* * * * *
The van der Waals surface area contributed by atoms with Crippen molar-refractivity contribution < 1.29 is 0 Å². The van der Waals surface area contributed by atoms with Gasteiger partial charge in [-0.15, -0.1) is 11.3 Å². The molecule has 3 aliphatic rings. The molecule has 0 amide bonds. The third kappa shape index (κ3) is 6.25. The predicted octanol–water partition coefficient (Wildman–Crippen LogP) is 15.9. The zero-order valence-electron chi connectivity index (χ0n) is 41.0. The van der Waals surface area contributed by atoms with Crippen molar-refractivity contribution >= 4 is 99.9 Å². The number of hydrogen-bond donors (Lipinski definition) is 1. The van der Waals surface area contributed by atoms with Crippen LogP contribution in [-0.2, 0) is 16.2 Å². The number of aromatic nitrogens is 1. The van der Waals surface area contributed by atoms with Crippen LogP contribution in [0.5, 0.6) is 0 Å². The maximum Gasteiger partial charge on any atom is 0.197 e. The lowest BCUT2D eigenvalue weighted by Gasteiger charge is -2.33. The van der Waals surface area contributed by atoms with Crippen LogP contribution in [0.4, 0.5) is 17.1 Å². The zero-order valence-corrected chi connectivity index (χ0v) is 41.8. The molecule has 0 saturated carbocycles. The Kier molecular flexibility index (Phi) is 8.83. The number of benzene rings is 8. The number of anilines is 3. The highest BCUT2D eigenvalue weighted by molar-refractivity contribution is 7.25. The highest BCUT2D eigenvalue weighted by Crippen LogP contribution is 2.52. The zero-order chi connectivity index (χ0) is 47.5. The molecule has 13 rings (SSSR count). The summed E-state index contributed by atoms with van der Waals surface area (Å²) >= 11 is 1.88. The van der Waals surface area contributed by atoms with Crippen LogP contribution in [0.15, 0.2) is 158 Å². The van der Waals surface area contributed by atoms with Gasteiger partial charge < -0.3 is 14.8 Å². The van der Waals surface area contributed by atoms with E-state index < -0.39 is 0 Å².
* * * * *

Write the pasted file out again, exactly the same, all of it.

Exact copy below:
The van der Waals surface area contributed by atoms with Crippen molar-refractivity contribution < 1.29 is 0 Å². The van der Waals surface area contributed by atoms with Gasteiger partial charge in [-0.15, -0.1) is 11.3 Å². The molecule has 3 aliphatic rings. The molecule has 0 amide bonds. The third kappa shape index (κ3) is 6.25. The predicted octanol–water partition coefficient (Wildman–Crippen LogP) is 15.9. The zero-order valence-electron chi connectivity index (χ0n) is 41.0. The van der Waals surface area contributed by atoms with Crippen molar-refractivity contribution >= 4 is 99.9 Å². The number of hydrogen-bond donors (Lipinski definition) is 1. The van der Waals surface area contributed by atoms with Crippen LogP contribution in [-0.2, 0) is 16.2 Å². The number of aromatic nitrogens is 1. The van der Waals surface area contributed by atoms with Crippen LogP contribution in [0.5, 0.6) is 0 Å². The maximum Gasteiger partial charge on any atom is 0.197 e. The lowest BCUT2D eigenvalue weighted by Gasteiger charge is -2.33. The van der Waals surface area contributed by atoms with Crippen LogP contribution in [0.4, 0.5) is 17.1 Å². The zero-order valence-corrected chi connectivity index (χ0v) is 41.8. The molecule has 0 saturated carbocycles. The Kier molecular flexibility index (Phi) is 8.83. The number of benzene rings is 8. The number of anilines is 3. The highest BCUT2D eigenvalue weighted by molar-refractivity contribution is 7.25. The highest BCUT2D eigenvalue weighted by Crippen LogP contribution is 2.52. The zero-order chi connectivity index (χ0) is 47.5. The molecule has 13 rings (SSSR count). The summed E-state index contributed by atoms with van der Waals surface area (Å²) >= 11 is 1.88. The van der Waals surface area contributed by atoms with Crippen LogP contribution in [0.15, 0.2) is 158 Å². The van der Waals surface area contributed by atoms with Gasteiger partial charge < -0.3 is 14.8 Å². The van der Waals surface area contributed by atoms with E-state index < -0.39 is 0 Å².